Gitex, the biggest technology exhibition of the Middle East enjoys its 39th edition this year. A week’s worth of networking, talks and announcements that takes place in Dubai, it is a hectic and rather overwhelming event that tires out an entire industry in the region.
Every year, particular themes and topics tend to dominate and this year, it was 5G that took centre stage. The latest in mobile telecoms infrastructure capability is this superspeed mobile internet offering, which offers a data capacity of 10 gigabits per second, 100 times faster than the current 4G capabilities. According to the US-based Consumer Technology Association, with 5G, you can download a two-hour movie in just 3.6 seconds, compared to 6 minutes on 4G and 26 hours on 3G.
Such speeds mean better connectivity and lower latency, or as some in the industry like to call it: “real-time” level of connectivity.
“Connectivity and data transferring will be much faster. Right now, we have a lag,” says Ishita Sood, co-founder and chief operating officer at UAE-based WakeCap, which produces smart helmets for construction workers to relay their location, working hours and safety back to site managers. “It is like if you’re on a phone call and there is a lag, it creates lot of overlap and data is not transported properly. What we try to do is improve safety and productivity and even if there is a lag of a few minutes, a person’s life can be at risk.”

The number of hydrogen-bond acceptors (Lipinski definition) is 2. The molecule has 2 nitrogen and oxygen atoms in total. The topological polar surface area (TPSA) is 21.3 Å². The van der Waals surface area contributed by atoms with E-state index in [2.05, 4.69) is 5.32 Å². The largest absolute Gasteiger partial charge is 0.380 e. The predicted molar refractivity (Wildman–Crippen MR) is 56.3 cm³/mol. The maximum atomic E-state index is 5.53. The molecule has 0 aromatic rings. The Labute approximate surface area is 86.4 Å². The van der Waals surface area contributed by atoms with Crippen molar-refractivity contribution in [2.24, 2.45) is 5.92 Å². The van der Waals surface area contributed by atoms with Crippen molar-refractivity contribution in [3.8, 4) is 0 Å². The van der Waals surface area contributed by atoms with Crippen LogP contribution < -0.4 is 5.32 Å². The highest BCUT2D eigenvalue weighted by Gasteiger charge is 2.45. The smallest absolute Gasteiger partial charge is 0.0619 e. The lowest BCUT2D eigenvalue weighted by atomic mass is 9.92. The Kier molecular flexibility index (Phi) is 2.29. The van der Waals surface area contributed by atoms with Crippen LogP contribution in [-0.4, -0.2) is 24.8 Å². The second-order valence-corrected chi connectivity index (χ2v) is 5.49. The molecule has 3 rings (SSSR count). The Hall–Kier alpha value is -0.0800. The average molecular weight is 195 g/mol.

The fanfare that surrounded the launch of 4G a few years ago in the region was similar. At the time, the telecoms operators lauded the unprecedented mobile internet speeds, which they claimed had the potential to change entire economies. And they were right. Mobile internet penetration soared in the Middle East and the cost of data fell from an average of $9.50 for half a gigabyte in 2016 to $5.27 for double the amount of data in 2018. Soon after its launch, 4G had the ability to democratise access to the internet, giving a voice to the millions in the region who now are among the most active on social media. By bringing more people online, it created a market and environment for consumer technologies like ride-hailing apps and e-commerce sites to grow and succeed.
For 5G, the scale of change is likely to be even more acute. The technology has been deemed a necessity to enable the innovations of the future like autonomous vehicles, robotics and artificial intelligence (AI).
“5G today has opened up a world of opportunities for operators spurring innovation across many industries to provide a platform enabling emergent technologies to become an integral part of our economy and lifestyle,” says Saleh Abdullah Al Abdooli, chief executive officer at Etisalat Group.
For Etisalat, its 5G plans began in 2014 and in May this year in the UAE, it became the first telecoms operator in the Middle East to launch a commercial 5G network. The operator has connected Expo 2020 Dubai to its 5G network with plans to showcase the technology and its capabilities to the rest of the world.
Several governments, particularly in the GCC, have introduced ambitious economic plans designed to diversify their economies away from oil. Saudi Arabia’s Vision 2030 and the UAE’s Vision 2021 both seek to utilise technology to develop knowledge-based economies that improve public services.
Data is at the heart of the knowledge economy and to enable the transfer and processing of larger amounts at higher speeds can create new use-cases and applications. Having robust internet infrastructure is necessary for seamless virtual reality and augmented reality applications and real-time cloud computing to enable use-cases like remote surgery via robotics, using instruments delivered by drones.